Trimontium is Roman fort complex located in Newstead on the Scottish Borders.
The fort is a complex archaeological site, with excavations by archaeologists revealing many phases of construction, with periods of expansion and reduction depending on the necessary requirements of the Roman army at the time.
Studies suggest that four consecutive forts were built at Trimontium, accompanied on all four sides by various partially over-lapping enclosures and defensive ditches. Adjacent to the fort was a vicus, estimated to comprise of up to 100 buildings that form the largest vicus of any fort in Scotland.
After the Roman conquest of Britannia, the Romans looked to establish a new province in the tribal lands of Caledonia (present-day Scotland). Caledonia was inhabited by several ancient tribes, most notably the Caledonii, Vacomagi, Cornavii, Taexali, Creones, Venicones, Epidii, Lugi, Smertae and the Damnonii, that the Romans nicknamed “Brittunculi” meaning “nasty little Britons”.
Incursions into central and northern Caledonia established chains of fortifications between 70-80 AD and exploratory marching camps encircling the Fife, Angus, Tayside, Crampians, and stretching as far north as the Moray Firth (next to the modern city of Inverness).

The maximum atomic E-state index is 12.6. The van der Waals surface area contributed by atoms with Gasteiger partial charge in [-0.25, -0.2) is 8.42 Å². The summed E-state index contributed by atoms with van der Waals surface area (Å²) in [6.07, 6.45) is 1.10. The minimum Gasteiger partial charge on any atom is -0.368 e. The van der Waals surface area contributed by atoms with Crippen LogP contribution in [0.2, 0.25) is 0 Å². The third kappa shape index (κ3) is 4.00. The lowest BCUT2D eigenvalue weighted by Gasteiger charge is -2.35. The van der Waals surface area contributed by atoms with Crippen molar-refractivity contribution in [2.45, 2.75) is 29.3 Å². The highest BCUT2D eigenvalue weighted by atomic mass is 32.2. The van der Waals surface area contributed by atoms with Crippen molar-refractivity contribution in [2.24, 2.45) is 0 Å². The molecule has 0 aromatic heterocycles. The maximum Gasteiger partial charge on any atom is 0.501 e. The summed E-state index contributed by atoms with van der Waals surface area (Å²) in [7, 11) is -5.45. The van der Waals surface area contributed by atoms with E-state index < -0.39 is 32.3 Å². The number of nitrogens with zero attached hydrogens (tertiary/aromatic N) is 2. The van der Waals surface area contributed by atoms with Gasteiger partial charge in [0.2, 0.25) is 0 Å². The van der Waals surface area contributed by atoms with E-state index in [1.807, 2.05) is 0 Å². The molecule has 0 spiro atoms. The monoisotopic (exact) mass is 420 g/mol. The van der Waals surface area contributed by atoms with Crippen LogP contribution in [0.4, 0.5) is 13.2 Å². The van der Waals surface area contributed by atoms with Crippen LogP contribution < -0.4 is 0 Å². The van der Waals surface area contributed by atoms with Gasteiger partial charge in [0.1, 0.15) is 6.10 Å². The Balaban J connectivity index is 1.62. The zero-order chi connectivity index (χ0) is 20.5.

An Agricolan fort was established on the banks of the River Tweed at the ‘place of the three hills’, or ‘Trimontium’ in Latin. The first phase of construction was completed around AD 80, consisting of a clay rampart with two ditches, covering an area of 10 acres.
It is likely that Rome had intended to continue campaigning and expand the borders of Britannia from coast to coast, but Rome necessitated a troop withdrawal due to instability in other parts of the Empire. This retreat mirrored the fortunes of Trimontium and it was first abandoned sometime between AD 105 – 137.
During the reign of Emperor Antoninus Pius, the Romans carried out another successful military campaign in southern Scotland, and Trimontium was re-occupied with a garrison.
Antoninus ordered the construction of a wall, the Vallum Antonini (now called the Antonine Wall) along the Firth of Forth and the Firth of Clyde (west of Edinburgh along the central belt of Scotland) moving the frontier 40 miles further north of Trimontium. This placed the fort in a support role as a centre for distributing supplies and managing logistics.
By around AD 165, the Antonine Wall was abandoned and Trimontium was yet again a front-line fort. This precarious position left the fort exposed and the Romans moved the border back to Hadrian’s Wall, finally abandoning Trimontium sometime around AD 180.
Find out more about Trimontium on the Trimontium Museum Trust website.